There appears to be a conflict between the Seller's Guide requirement that qualifying income be verified (Seller's Guide at §505.2) and the Program Profile which specifies that income need not be verified for a stated income loan (Program Profile at p 6). What remains consistent is that both documents indicate that the underwriters are required to review all documents in the loan file to determine reasonableness of Borrower's ability to repay the debt based on employment history, income source, and credit experience (Seller's Guide at §§ 502, 703(12)) but are given some measure of control over whether or not to require additional documentation from the Borrower. This Court has been directed to no evidence tending to indicate that Borrower's tax returns were ever submitted to Defendant prior to approval of Borrower's loans or what items were contained in the loan file.[1] Since it is unclear what items were contained in the loan file and whether Defendant actually reviewed any of Borrower's tax documents prior to originating the loan and since the Court cannot determine that a reasonable jury could only conclude that Defendant should have (by the terms of the contract) obtained Borrower's tax records, the Court cannot determine whether Defendant breached the terms of the Seller's Guide when it failed to make the determination that Borrower's stated income was unreasonable based on information contained in Borrower's tax documents and/or the loan file.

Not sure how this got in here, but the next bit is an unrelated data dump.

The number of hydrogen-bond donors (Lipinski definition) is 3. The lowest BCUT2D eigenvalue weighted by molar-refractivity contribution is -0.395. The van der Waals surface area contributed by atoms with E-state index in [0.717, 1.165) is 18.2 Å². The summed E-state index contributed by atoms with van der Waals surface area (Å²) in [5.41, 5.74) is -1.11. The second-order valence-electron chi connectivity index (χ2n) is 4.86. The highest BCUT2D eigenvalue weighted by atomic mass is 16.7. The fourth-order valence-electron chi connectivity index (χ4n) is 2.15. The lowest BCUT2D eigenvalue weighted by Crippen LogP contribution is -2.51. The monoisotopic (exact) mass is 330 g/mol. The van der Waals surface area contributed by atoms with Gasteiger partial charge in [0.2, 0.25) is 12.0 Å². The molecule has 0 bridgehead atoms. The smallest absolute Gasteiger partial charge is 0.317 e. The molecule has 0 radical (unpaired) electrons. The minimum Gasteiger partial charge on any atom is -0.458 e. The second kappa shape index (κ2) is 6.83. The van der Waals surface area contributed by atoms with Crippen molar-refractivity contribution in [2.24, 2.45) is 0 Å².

2. Misrepresentation of Gross Income

Plaintiffs argue that Defendant is in breach of contract because, despite Defendant's representation that no untrue information was contained in the loan file and no omissions were made that would tend to make the loan information misleading (Seller's Guide at §§ 702(8), 703(1), 703(12)), Borrower's gross income was misstated. Defendant alleges that by reporting an estimate of the monthly gross revenue from Borrower's business as his "Gross Monthly Income" - rather than the average monthly net profit from his business - that his income was misrepresented.[2]